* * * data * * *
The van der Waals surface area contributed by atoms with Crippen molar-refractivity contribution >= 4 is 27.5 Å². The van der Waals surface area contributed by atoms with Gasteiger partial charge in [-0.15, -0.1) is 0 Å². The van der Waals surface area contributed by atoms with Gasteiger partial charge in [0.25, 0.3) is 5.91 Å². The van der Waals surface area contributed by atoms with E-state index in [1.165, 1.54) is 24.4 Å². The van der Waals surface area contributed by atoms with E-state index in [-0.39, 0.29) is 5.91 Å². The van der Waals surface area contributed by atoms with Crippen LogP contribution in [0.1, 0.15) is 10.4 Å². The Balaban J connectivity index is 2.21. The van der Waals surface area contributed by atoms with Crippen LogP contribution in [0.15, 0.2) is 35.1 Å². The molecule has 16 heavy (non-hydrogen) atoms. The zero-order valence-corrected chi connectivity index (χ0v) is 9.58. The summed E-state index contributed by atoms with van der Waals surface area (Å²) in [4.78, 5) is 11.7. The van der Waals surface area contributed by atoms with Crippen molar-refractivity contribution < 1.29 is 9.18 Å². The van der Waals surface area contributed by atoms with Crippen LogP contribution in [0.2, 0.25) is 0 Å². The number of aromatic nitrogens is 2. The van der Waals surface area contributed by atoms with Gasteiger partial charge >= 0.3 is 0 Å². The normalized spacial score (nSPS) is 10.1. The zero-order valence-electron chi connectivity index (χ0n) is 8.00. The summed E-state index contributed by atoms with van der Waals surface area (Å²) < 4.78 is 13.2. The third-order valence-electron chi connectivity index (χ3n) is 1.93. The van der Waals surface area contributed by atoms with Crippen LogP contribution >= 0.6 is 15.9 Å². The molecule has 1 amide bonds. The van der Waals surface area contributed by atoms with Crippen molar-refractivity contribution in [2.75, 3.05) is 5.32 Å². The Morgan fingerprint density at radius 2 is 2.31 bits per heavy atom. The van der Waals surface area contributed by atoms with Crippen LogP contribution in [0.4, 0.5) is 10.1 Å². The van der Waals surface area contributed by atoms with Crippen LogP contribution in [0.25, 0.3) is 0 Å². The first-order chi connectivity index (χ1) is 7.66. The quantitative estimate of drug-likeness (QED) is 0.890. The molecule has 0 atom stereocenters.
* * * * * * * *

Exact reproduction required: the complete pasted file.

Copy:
The van der Waals surface area contributed by atoms with Crippen molar-refractivity contribution >= 4 is 27.5 Å². The van der Waals surface area contributed by atoms with Gasteiger partial charge in [-0.15, -0.1) is 0 Å². The van der Waals surface area contributed by atoms with Gasteiger partial charge in [0.25, 0.3) is 5.91 Å². The van der Waals surface area contributed by atoms with E-state index in [1.165, 1.54) is 24.4 Å². The van der Waals surface area contributed by atoms with E-state index in [-0.39, 0.29) is 5.91 Å². The van der Waals surface area contributed by atoms with Crippen LogP contribution in [0.1, 0.15) is 10.4 Å². The Balaban J connectivity index is 2.21. The van der Waals surface area contributed by atoms with Crippen LogP contribution in [0.15, 0.2) is 35.1 Å². The molecule has 16 heavy (non-hydrogen) atoms. The zero-order valence-corrected chi connectivity index (χ0v) is 9.58. The summed E-state index contributed by atoms with van der Waals surface area (Å²) in [4.78, 5) is 11.7. The van der Waals surface area contributed by atoms with Crippen molar-refractivity contribution < 1.29 is 9.18 Å². The van der Waals surface area contributed by atoms with Crippen LogP contribution in [0.2, 0.25) is 0 Å². The number of aromatic nitrogens is 2. The van der Waals surface area contributed by atoms with Gasteiger partial charge >= 0.3 is 0 Å². The normalized spacial score (nSPS) is 10.1. The zero-order valence-electron chi connectivity index (χ0n) is 8.00. The summed E-state index contributed by atoms with van der Waals surface area (Å²) < 4.78 is 13.2. The third-order valence-electron chi connectivity index (χ3n) is 1.93. The van der Waals surface area contributed by atoms with Crippen LogP contribution >= 0.6 is 15.9 Å². The molecule has 1 amide bonds. The van der Waals surface area contributed by atoms with Crippen molar-refractivity contribution in [2.75, 3.05) is 5.32 Å². The Morgan fingerprint density at radius 2 is 2.31 bits per heavy atom. The van der Waals surface area contributed by atoms with Crippen LogP contribution in [0.4, 0.5) is 10.1 Å². The van der Waals surface area contributed by atoms with Crippen LogP contribution in [0.25, 0.3) is 0 Å². The first-order chi connectivity index (χ1) is 7.66. The quantitative estimate of drug-likeness (QED) is 0.890. The molecule has 0 atom stereocenters.